A federal judge’s alarming reason for upholding the Mueller crusade

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In its decision in In re Grand Jury Subpoena, the U.S. District Court for the District of Columbia, egged on by a power-crazy acting attorney general, reached two startling and alarming conclusions in order to uphold the legality of Robert Mueller’s appointment as special counsel.

The matter involved concerns the Appointments Clause of Article II of the Constitution, which provides:

[The President] shall nominate, and by and with the Advice and Consent of the Senate, shall appoint Ambassadors, other public Ministers and Consuls, Judges of the supreme Court, and all other Officers of the United States, whose Appointments are not herein otherwise provided for, and which shall be established by Law: but the Congress may by Law vest the Appointment of such inferior Officers, as they think proper, in the President alone, in the Courts of Law, or in the Heads of Departments.

{mosads}First, the district court held that the attorney general has unbounded power to create inferior officers, not subject to Senate confirmation, who could replace the Senate-confirmed 92 permanent U.S. Attorneys, the twelve assistant attorneys general, the solicitor general, the associate attorney general, and the deputy attorney general in carrying out the powers of those offices.


This argument is just plain wrong as a matter of statutory interpretation. The text and structure of the statutes in Title 28 of the United States Code all show that special counsels can be hired either as non-officer employees, with appropriately limited duties, or as officers to “assist” United States Attorneys in their duties. The statutes do not authorize the hiring of special counsels who serve as stand-alone officers who can displace the officers whose appointments are specifically enumerated in Title 28.

In upholding the Robert Mueller appointment, the district court gave our Napoleonic acting attorney general plenary power to set up a shadow inferior officer Justice Department, thus evading the advice and consent function of the Senate. This threatens the civil liberties of all Americans and upends the concept of federalism. It should send chills down the necks of every senator who may soon face “a specially appointed inferior executive branch special counsel” to investigate criminal wrong-doing in the senator’s home state.

Second, the district court wrongly held that one could infer power to hire inferior officer special counsels from vague “emanations and penumbras” in statutes that do not grant the Department of Justice the power to appoint officers. This violates the provision in the Appointments Clause requiring Congress to authorize “by law” the appointment of inferior officers by any means other than presidential appointment and senatorial confirmation. When Congress chooses to “by Law vest the Appointment of such inferior Officers, as they think proper … in [the] Head of [a] Department,” it always uses explicit statutory language. This point is shown by the language of the Administrative Procedure Act of 1946, a framework statute, when it lets the administrative agencies appoint administrative law judges. 5 U.S.C. § 3105 explicitly says: “Each agency shall appoint as many administrative law judges as are necessary for [hearing and deciding cases].”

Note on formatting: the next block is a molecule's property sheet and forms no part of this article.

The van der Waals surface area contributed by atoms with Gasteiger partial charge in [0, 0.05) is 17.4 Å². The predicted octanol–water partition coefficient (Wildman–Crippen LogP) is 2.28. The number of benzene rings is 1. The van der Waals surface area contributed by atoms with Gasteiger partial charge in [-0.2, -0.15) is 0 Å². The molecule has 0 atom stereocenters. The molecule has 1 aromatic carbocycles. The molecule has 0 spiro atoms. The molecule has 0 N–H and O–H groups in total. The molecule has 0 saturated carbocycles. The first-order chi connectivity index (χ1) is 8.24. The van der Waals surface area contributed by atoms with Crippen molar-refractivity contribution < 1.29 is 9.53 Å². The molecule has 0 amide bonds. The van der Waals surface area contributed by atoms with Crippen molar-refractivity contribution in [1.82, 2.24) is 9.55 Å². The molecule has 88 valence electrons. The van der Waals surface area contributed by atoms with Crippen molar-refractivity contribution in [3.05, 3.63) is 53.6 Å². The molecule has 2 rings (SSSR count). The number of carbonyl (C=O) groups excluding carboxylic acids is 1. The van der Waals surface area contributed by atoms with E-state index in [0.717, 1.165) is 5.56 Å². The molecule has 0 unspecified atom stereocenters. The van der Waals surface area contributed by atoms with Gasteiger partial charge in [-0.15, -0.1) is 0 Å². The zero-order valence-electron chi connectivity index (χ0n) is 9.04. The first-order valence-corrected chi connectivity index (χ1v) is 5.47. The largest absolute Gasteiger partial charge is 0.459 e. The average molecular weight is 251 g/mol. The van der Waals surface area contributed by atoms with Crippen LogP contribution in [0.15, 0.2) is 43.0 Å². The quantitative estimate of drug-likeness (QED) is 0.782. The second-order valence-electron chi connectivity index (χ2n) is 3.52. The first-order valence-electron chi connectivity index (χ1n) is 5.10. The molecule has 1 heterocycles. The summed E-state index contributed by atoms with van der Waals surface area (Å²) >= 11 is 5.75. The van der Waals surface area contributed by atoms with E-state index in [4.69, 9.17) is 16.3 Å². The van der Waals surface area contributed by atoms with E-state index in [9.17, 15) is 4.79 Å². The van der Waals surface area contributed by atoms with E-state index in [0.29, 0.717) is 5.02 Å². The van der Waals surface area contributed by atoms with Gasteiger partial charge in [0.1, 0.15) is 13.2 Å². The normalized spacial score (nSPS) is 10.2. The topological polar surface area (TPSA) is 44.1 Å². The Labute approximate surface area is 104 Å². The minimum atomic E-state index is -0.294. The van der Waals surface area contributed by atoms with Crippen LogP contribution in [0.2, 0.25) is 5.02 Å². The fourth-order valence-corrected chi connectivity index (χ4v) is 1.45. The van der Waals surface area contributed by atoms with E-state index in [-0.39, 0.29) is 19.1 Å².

The organic statutes of the departments of Agriculture, Education, Health and Human Services, and Transportation all contain clear appointment granting clauses, unlike the organic statutes creating the Justice Department in Title 28 of the U.S. Code.

In all of these cases, there is very clear, explicit, and unambiguous statutory language: “may appoint X officers”; is authorized “to appoint X officers”; or “may appoint officers.” There is quite simply no such clear inferior officer appointing language in any of the existing Department of Justice statutes relied upon by the government and the District Court. All these statutes do is allow the attorney general to appoint a lawyer to assist a U.S. attorney, not to replace a U.S. attorney.

I believe there is only one way in which the attorney general can appoint a special counsel such as Robert Mueller. The attorney general can ask one of the 92 permanent U.S. attorneys, who are Senate confirmed superior officers, to conduct a germane, special, criminal investigation and prosecution outside of the geographical district to which they were appointed.

Patrick Fitzgerald was constitutionally asked in this manner to prosecute top White House Aide Scooter Libby in the U.S. District Court for the District of Columbia more than a decade ago — even though Fitzgerald was then the U.S. attorney for the Northern District of Illinois, nominated by the president and confirmed by the Senate. The task was germane to Fitzgerald’s day job: Fitzgerald had been nominated by the president and confirmed by the Senate, so the appointment was constitutionally permissible.

What has happened with Mueller is very much not permissible for reasons related to civil liberties, constitutional liberties and the federalist separation of powers. The House and Senate Judiciary committees should both hold oversight hearings on the breathtaking claims of power that have been asserted by our Napoleonic acting attorney general.

Steven G. Calabresi is a co-author of “The Unitary Executive: Presidential Power from Washington to Bush” and the Clayton J. & Henry R. Barber Professor at Northwestern Pritzker School of Law.

Tags Department of Justice Robert Mueller Robert Mueller Special counsel Steven Calabresi

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